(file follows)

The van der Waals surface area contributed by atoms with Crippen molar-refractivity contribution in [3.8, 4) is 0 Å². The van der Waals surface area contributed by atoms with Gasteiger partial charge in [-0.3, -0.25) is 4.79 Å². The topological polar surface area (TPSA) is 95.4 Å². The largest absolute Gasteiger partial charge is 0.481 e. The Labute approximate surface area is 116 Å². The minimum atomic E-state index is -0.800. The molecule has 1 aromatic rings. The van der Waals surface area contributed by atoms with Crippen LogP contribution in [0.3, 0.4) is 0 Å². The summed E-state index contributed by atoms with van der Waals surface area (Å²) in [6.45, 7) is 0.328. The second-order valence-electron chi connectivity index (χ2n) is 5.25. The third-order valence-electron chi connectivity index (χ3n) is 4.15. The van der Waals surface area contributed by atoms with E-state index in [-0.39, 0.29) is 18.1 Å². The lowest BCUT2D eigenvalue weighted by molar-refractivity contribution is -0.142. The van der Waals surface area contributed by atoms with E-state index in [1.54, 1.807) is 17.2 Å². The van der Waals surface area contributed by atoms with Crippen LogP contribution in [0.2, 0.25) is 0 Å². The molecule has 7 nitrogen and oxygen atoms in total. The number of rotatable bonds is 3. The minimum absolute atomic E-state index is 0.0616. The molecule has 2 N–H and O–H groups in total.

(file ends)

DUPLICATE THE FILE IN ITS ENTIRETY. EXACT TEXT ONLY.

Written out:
The van der Waals surface area contributed by atoms with Crippen molar-refractivity contribution in [3.8, 4) is 0 Å². The van der Waals surface area contributed by atoms with Gasteiger partial charge in [-0.3, -0.25) is 4.79 Å². The topological polar surface area (TPSA) is 95.4 Å². The largest absolute Gasteiger partial charge is 0.481 e. The Labute approximate surface area is 116 Å². The minimum atomic E-state index is -0.800. The molecule has 1 aromatic rings. The van der Waals surface area contributed by atoms with Crippen LogP contribution in [0.3, 0.4) is 0 Å². The summed E-state index contributed by atoms with van der Waals surface area (Å²) in [6.45, 7) is 0.328. The second-order valence-electron chi connectivity index (χ2n) is 5.25. The third-order valence-electron chi connectivity index (χ3n) is 4.15. The van der Waals surface area contributed by atoms with E-state index in [-0.39, 0.29) is 18.1 Å². The lowest BCUT2D eigenvalue weighted by molar-refractivity contribution is -0.142. The van der Waals surface area contributed by atoms with E-state index in [1.54, 1.807) is 17.2 Å². The van der Waals surface area contributed by atoms with Crippen LogP contribution in [0.2, 0.25) is 0 Å². The molecule has 7 nitrogen and oxygen atoms in total. The number of rotatable bonds is 3. The minimum absolute atomic E-state index is 0.0616. The molecule has 2 N–H and O–H groups in total.